Rational, Natural, and Open Systems of Organizations.docx -...

This preview shows page 1 - 3 out of 9 pages.

1Rational, Natural, and Open Systems of Organizations(Baum & Haveman, 2020)The modern concept of an organization started in the 17thand18thcenturies, primarily in the United States and Europe (Scott & Davis, 2007). Organizations, attheir core, represent commonality in that it is a group of individuals with shared values workingtoward a common goal(Scott & Davis, 2007). Over the last half-century, organizational scholarshave adopted three major definitions for the concept of an organization. The three definitions areopen, rational and closed systems (Scott & Davis, 2007). These definitions represent thescholarly development of organizations; however, many modern organizations are a blend ofeach. As a society, culture, and viewpoints change over the generations, the particular values andperceived needs of organizational design have changed with them (Winiecki, 2010). In the mid-19thcentury, for example, organizations became large and distributed, while in the present,organizations have evolved into a concept of an ecological system (Winiecki, 2010). The public,if asked, would develop a mental picture of an organization as the classic pyramid-shapedorganizational diagram. Managers within firms often see their own organizations in the sameway. To them, structure means their defined work teams, activities, and reporting relationships.In large organizations, this view of organizational structure generates a bureaucratic feel (Onday,2018). A deeper understanding of organizations is much more complicated and requires leadersto understand relationships to guide the organization effectively.The idea of the rational system began in the early 19th century when organizations wereviewed to be metaphorical machines that could be designed to achieve predefined and large-scalepurposes (Winiecki, 2010). Each component of the organization was considered a part of the“machine” designed and manipulated to meet a very specific goal with high levels offormalization (Scott & Davis, 2007). The high level of formalization reduces the diversity of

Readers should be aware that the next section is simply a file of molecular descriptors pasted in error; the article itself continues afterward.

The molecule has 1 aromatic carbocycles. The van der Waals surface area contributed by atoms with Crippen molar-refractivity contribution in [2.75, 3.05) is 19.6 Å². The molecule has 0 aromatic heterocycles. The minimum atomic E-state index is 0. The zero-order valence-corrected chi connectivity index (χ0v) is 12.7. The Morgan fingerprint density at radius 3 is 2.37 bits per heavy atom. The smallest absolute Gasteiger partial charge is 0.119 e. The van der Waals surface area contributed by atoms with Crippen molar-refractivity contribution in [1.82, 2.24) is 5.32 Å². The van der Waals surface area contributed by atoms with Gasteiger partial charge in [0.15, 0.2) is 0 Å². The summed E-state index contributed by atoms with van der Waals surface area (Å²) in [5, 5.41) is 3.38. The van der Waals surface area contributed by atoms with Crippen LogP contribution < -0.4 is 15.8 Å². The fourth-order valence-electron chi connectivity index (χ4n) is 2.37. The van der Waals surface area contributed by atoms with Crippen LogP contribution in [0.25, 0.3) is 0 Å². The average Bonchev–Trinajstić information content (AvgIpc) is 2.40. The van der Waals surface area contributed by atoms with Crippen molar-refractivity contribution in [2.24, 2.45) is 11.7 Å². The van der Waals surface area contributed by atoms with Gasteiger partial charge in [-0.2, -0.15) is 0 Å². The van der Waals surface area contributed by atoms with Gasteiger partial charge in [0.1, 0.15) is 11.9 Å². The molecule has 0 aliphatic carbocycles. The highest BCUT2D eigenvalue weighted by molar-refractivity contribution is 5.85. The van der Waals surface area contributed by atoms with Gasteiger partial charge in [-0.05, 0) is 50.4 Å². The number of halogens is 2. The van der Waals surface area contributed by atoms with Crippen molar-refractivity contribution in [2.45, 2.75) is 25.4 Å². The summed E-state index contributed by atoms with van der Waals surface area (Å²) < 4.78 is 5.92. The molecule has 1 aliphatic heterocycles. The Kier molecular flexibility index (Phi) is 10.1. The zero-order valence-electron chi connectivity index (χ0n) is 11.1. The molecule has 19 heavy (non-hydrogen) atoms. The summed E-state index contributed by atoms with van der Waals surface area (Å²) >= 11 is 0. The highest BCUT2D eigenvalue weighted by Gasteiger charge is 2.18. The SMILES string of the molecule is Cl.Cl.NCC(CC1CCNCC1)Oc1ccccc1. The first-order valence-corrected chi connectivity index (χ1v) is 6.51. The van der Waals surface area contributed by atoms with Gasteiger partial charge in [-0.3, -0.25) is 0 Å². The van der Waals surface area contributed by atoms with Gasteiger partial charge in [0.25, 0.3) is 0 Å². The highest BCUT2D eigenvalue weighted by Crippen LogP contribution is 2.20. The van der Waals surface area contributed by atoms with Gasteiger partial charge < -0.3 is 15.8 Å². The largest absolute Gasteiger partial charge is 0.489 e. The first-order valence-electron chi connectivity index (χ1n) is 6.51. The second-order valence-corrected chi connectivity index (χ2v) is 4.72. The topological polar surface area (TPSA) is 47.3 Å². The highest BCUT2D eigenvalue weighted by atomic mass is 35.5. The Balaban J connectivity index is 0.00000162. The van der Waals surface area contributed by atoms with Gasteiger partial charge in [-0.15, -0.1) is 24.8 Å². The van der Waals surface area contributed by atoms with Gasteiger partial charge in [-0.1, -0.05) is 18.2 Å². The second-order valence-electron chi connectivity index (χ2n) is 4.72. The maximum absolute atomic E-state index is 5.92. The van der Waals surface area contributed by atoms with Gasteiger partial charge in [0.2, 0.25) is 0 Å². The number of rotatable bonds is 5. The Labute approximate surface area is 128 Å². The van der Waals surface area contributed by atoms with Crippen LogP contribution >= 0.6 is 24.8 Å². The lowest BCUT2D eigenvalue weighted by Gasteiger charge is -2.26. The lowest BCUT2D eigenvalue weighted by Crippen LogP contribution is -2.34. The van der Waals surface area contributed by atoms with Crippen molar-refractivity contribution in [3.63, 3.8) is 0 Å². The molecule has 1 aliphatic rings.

2action and gives participants explicit rules and relationships to guide their behavior (Onday,2018). There are few, if any, organizations in the present day that are purely rational system-based. Individuals in modern times are too nuanced and personalities often too strong to keepeach person in a predefined, highly structured role. The core of rational theory in a businesssetting are company-wide goals and a specific decision-making process; however, other factorssuch as ethics, morale, and motivation are not considered. Goals allow for fact-based criteria todrive the methodology to find a solution or action (Scott & Davis, 2007). To assist in makingrational decisions, individuals may use organizational charts, facts, data, or diagrams and will useterms such as efficiency, optimization, or design.

Upload your study docs or become a

Course Hero member to access this document

Upload your study docs or become a

Course Hero member to access this document

End of preview. Want to read all 9 pages?

Upload your study docs or become a

Course Hero member to access this document

Term
Summer
Professor
TBA
Tags
The Bible, Scott Davis

  • Left Quote Icon

    Student Picture

  • Left Quote Icon

    Student Picture

  • Left Quote Icon

    Student Picture